One massage therapist asked, “As a massage therapist I make enough money to support myself, although I don’t live extravagantly. I’m interested in philanthropy, in giving something back, but I don’t know where to start. Do you have any advice for someone like me?”
Congratulations on recognizing your desire to give back. As a bodyworker, one could say that you give back to your community every working day by delivering comfort, touch and a compassionate ear to your clients. Yet, as your question suggests, perhaps there is an opportunity to donate beyond your everyday efforts.
Several years ago, I too wanted to give something back. When I shared with a friend my desire to donate, she stopped me. “Forget about the money, Drew. First clarify your beliefs and how you desire to serve.”
Her advice challenged me to articulate what I felt strongly about and envision the change that I wanted to see in the world. I decided upon two objectives.
The first objective was to give back to Earth. As a publisher of printed material, this was an easy decision. I was concerned about the amount of natural resources used in the printing process, so I contacted the reforestation group Trees, Water & People, and it calculated the cost of replanting the number of trees that were harvested to produce my products and run my office.
I was stunned and thrilled at the same time: stunned by the amount I would need to donate, thrilled at the chance to give back.
The second objective gave me an opportunity to give back to the massage community. This decision was also a no-brainer, since the profession had done so much to support my company.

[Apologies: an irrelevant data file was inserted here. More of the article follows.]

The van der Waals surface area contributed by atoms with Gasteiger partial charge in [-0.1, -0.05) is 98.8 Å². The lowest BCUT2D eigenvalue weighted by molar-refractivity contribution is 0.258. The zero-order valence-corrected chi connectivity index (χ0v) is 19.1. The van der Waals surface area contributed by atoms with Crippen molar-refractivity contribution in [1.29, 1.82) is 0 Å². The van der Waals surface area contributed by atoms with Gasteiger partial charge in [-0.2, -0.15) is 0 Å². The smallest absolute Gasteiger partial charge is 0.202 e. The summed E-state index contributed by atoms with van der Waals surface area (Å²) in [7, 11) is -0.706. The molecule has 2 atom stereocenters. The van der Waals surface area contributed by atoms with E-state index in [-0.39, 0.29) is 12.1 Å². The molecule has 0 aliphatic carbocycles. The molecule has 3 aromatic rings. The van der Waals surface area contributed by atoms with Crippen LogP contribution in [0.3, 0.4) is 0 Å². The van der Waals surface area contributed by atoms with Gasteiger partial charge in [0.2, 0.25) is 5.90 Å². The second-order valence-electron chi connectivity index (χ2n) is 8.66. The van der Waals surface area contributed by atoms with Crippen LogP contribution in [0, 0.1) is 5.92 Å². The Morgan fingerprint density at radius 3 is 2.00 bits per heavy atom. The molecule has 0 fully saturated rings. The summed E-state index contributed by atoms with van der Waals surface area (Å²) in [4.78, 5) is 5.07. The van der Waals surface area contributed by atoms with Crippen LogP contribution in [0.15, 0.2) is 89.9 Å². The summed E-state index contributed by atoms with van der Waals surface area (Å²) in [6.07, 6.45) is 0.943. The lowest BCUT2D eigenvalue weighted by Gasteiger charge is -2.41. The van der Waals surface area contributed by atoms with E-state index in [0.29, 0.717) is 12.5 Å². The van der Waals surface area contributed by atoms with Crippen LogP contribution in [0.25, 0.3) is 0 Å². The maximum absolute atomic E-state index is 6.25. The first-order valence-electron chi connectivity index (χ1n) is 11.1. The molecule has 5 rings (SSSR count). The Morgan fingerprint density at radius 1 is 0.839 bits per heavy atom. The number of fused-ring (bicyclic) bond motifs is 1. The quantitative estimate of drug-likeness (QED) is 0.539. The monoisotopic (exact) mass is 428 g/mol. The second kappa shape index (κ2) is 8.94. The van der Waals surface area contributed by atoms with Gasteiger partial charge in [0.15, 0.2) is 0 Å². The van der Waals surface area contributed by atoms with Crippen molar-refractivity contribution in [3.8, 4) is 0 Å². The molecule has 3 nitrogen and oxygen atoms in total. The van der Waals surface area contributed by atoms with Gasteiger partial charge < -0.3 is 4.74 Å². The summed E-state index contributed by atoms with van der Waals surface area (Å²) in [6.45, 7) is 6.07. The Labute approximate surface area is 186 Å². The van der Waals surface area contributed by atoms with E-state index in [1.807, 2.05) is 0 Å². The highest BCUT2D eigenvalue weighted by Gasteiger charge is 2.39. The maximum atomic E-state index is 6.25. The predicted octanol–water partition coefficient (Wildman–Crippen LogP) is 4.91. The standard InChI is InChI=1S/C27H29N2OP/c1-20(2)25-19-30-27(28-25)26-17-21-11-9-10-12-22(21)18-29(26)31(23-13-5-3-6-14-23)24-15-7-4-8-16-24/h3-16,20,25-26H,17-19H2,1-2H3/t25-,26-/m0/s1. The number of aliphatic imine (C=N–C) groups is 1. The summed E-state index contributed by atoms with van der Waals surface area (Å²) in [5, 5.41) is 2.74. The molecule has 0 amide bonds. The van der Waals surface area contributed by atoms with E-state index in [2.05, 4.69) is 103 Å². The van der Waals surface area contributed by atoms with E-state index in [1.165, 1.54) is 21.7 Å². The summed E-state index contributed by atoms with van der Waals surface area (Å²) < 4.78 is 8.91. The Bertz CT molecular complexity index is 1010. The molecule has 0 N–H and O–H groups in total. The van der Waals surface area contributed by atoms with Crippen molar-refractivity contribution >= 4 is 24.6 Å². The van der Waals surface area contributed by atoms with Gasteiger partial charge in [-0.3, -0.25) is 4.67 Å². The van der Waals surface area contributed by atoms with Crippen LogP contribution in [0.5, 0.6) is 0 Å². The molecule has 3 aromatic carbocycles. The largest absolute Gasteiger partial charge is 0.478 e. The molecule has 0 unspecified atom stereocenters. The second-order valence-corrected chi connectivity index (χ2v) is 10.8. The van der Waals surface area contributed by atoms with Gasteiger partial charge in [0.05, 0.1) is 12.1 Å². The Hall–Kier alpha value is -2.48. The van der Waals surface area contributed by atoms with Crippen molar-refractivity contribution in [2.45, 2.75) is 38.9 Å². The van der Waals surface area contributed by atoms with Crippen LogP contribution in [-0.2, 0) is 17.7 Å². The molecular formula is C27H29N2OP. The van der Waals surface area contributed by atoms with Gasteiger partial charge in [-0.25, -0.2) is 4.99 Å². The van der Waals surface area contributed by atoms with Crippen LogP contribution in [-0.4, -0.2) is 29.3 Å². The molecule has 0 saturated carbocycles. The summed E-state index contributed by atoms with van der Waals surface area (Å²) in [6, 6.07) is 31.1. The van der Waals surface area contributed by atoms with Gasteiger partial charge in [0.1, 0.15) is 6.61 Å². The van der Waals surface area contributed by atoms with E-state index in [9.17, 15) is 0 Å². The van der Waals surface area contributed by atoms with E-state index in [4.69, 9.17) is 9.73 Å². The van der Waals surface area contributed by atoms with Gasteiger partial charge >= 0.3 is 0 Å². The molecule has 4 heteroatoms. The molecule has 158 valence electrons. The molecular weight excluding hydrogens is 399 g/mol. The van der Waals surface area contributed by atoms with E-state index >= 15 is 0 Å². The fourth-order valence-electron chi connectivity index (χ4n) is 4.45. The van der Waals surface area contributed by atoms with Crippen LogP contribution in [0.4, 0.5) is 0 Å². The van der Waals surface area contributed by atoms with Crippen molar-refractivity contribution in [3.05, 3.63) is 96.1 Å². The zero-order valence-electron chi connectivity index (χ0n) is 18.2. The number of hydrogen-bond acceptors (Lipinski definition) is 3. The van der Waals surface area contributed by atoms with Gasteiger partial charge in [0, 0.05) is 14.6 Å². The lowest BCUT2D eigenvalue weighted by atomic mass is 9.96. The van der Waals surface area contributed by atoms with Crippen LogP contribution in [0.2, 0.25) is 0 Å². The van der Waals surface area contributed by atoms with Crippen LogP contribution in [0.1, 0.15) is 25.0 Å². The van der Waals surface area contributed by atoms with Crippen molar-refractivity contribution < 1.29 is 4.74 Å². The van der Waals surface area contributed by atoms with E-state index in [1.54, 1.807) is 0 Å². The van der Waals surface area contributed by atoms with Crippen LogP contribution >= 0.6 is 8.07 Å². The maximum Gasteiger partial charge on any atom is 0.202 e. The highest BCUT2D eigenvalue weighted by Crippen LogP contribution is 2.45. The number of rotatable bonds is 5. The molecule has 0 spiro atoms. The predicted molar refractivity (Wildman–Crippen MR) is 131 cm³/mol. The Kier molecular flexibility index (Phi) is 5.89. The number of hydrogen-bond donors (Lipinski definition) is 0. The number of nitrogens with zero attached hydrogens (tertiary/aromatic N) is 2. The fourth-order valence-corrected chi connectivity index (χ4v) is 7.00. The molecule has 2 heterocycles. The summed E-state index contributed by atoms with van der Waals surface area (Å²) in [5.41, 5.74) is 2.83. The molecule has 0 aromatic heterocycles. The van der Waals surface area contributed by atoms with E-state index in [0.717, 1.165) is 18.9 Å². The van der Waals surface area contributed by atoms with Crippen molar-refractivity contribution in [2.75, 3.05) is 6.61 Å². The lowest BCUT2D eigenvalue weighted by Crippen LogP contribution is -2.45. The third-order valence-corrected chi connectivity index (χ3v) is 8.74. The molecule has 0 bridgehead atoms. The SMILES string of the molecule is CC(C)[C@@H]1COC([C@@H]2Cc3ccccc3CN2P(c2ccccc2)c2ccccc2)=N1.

After some research I discovered the Massage Therapy Foundation, a nonprofit organization with the mission of advancing the “knowledge and practice of massage therapy by supporting scientific research, education and community service.” The following year I agreed to be a trustee for the foundation’s board of directors.
Because I had researched these organizations ahead of time, I was confident that my donations were going to create positive change in the world. What I wasn’t prepared for was how they were going to affect me.
I found that my fear about earning enough to support my family gave way to a sense of ease and satisfaction by sharing what I could. My anxieties about the environment and the future direction of our profession were replaced by a strong voice committed to the future of the planet and to the world of massage.
If you are committed to giving back, here are some guidelines that might help:
1. Find an organization with a mission that aligns with your desires. That means that you first must clarify the intentions of your gift. If you wish to help bring massage to the elderly, then find a group that does this.
Unfortunately, it’s not uncommon for people to donate money to an organization without first researching its goals. This only leads to confusion and, ultimately, a disgruntled donor who never took the time to ask a few questions. So do your homework: Research the organization, read its Web site, contact its offices and ask specific questions, such as, “What will my money be used for?”